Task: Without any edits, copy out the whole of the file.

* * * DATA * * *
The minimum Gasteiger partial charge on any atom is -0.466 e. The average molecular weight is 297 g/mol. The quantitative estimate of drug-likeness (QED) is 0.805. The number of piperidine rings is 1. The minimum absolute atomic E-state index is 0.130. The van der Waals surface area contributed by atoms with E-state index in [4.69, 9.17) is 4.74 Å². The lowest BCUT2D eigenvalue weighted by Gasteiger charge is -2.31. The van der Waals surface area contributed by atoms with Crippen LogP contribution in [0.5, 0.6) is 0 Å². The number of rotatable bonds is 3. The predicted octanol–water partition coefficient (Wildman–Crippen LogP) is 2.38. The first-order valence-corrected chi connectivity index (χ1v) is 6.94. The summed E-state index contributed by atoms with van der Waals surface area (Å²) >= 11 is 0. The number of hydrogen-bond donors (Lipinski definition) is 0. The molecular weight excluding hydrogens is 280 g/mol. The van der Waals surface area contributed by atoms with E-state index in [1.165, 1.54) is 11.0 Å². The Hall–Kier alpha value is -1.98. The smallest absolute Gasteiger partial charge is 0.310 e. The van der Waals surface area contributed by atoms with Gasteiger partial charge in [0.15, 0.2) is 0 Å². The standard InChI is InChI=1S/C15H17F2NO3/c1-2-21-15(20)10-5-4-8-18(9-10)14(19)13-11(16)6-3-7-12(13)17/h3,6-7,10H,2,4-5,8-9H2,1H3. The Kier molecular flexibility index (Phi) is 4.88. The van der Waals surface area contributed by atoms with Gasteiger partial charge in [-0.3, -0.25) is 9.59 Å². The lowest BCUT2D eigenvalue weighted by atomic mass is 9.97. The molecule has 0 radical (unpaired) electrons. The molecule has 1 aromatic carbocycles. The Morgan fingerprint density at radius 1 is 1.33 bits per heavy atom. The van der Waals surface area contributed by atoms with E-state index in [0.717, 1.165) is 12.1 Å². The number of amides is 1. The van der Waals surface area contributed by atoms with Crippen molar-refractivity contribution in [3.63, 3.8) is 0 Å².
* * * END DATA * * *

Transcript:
The minimum Gasteiger partial charge on any atom is -0.466 e. The average molecular weight is 297 g/mol. The quantitative estimate of drug-likeness (QED) is 0.805. The number of piperidine rings is 1. The minimum absolute atomic E-state index is 0.130. The van der Waals surface area contributed by atoms with E-state index in [4.69, 9.17) is 4.74 Å². The lowest BCUT2D eigenvalue weighted by Gasteiger charge is -2.31. The van der Waals surface area contributed by atoms with Crippen LogP contribution in [0.5, 0.6) is 0 Å². The number of rotatable bonds is 3. The predicted octanol–water partition coefficient (Wildman–Crippen LogP) is 2.38. The first-order valence-corrected chi connectivity index (χ1v) is 6.94. The summed E-state index contributed by atoms with van der Waals surface area (Å²) >= 11 is 0. The number of hydrogen-bond donors (Lipinski definition) is 0. The molecular weight excluding hydrogens is 280 g/mol. The van der Waals surface area contributed by atoms with E-state index in [1.165, 1.54) is 11.0 Å². The Hall–Kier alpha value is -1.98. The smallest absolute Gasteiger partial charge is 0.310 e. The van der Waals surface area contributed by atoms with Gasteiger partial charge in [0.15, 0.2) is 0 Å². The standard InChI is InChI=1S/C15H17F2NO3/c1-2-21-15(20)10-5-4-8-18(9-10)14(19)13-11(16)6-3-7-12(13)17/h3,6-7,10H,2,4-5,8-9H2,1H3. The Kier molecular flexibility index (Phi) is 4.88. The van der Waals surface area contributed by atoms with Gasteiger partial charge in [-0.3, -0.25) is 9.59 Å². The lowest BCUT2D eigenvalue weighted by atomic mass is 9.97. The molecule has 0 radical (unpaired) electrons. The molecule has 1 aromatic carbocycles. The Morgan fingerprint density at radius 1 is 1.33 bits per heavy atom. The van der Waals surface area contributed by atoms with E-state index in [0.717, 1.165) is 12.1 Å². The number of amides is 1. The van der Waals surface area contributed by atoms with Crippen molar-refractivity contribution in [3.63, 3.8) is 0 Å².